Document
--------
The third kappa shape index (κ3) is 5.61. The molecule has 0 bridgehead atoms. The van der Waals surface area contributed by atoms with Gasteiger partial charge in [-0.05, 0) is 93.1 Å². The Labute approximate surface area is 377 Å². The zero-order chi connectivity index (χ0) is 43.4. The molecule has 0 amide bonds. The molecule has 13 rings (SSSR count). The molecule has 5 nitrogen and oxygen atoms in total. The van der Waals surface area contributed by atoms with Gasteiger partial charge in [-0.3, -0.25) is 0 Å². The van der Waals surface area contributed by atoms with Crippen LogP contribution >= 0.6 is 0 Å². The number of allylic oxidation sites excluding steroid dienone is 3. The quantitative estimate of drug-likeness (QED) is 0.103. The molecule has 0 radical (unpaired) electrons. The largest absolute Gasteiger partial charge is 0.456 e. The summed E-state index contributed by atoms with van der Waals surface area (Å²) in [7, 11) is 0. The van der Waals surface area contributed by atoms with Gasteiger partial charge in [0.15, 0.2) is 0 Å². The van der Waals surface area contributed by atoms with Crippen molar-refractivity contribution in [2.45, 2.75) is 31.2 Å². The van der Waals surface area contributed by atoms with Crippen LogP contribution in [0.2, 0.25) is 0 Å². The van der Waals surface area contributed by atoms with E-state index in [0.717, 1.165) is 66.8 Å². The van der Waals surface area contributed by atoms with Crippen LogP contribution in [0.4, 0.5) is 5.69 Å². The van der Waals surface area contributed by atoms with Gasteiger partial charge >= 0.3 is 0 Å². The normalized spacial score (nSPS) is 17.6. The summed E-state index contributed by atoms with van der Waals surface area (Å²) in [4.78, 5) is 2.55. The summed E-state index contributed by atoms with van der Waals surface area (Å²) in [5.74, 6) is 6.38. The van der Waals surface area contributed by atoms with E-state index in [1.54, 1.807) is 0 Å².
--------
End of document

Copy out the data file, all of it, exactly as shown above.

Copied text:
The third kappa shape index (κ3) is 5.61. The molecule has 0 bridgehead atoms. The van der Waals surface area contributed by atoms with Gasteiger partial charge in [-0.05, 0) is 93.1 Å². The Labute approximate surface area is 377 Å². The zero-order chi connectivity index (χ0) is 43.4. The molecule has 0 amide bonds. The molecule has 13 rings (SSSR count). The molecule has 5 nitrogen and oxygen atoms in total. The van der Waals surface area contributed by atoms with Gasteiger partial charge in [-0.3, -0.25) is 0 Å². The van der Waals surface area contributed by atoms with Crippen LogP contribution >= 0.6 is 0 Å². The number of allylic oxidation sites excluding steroid dienone is 3. The quantitative estimate of drug-likeness (QED) is 0.103. The molecule has 0 radical (unpaired) electrons. The largest absolute Gasteiger partial charge is 0.456 e. The summed E-state index contributed by atoms with van der Waals surface area (Å²) in [7, 11) is 0. The van der Waals surface area contributed by atoms with Gasteiger partial charge in [0.15, 0.2) is 0 Å². The van der Waals surface area contributed by atoms with Crippen molar-refractivity contribution in [2.45, 2.75) is 31.2 Å². The van der Waals surface area contributed by atoms with Crippen LogP contribution in [0.2, 0.25) is 0 Å². The van der Waals surface area contributed by atoms with E-state index in [0.717, 1.165) is 66.8 Å². The van der Waals surface area contributed by atoms with Crippen LogP contribution in [0.4, 0.5) is 5.69 Å². The van der Waals surface area contributed by atoms with Gasteiger partial charge >= 0.3 is 0 Å². The normalized spacial score (nSPS) is 17.6. The summed E-state index contributed by atoms with van der Waals surface area (Å²) in [4.78, 5) is 2.55. The summed E-state index contributed by atoms with van der Waals surface area (Å²) in [5.74, 6) is 6.38. The van der Waals surface area contributed by atoms with E-state index in [1.54, 1.807) is 0 Å².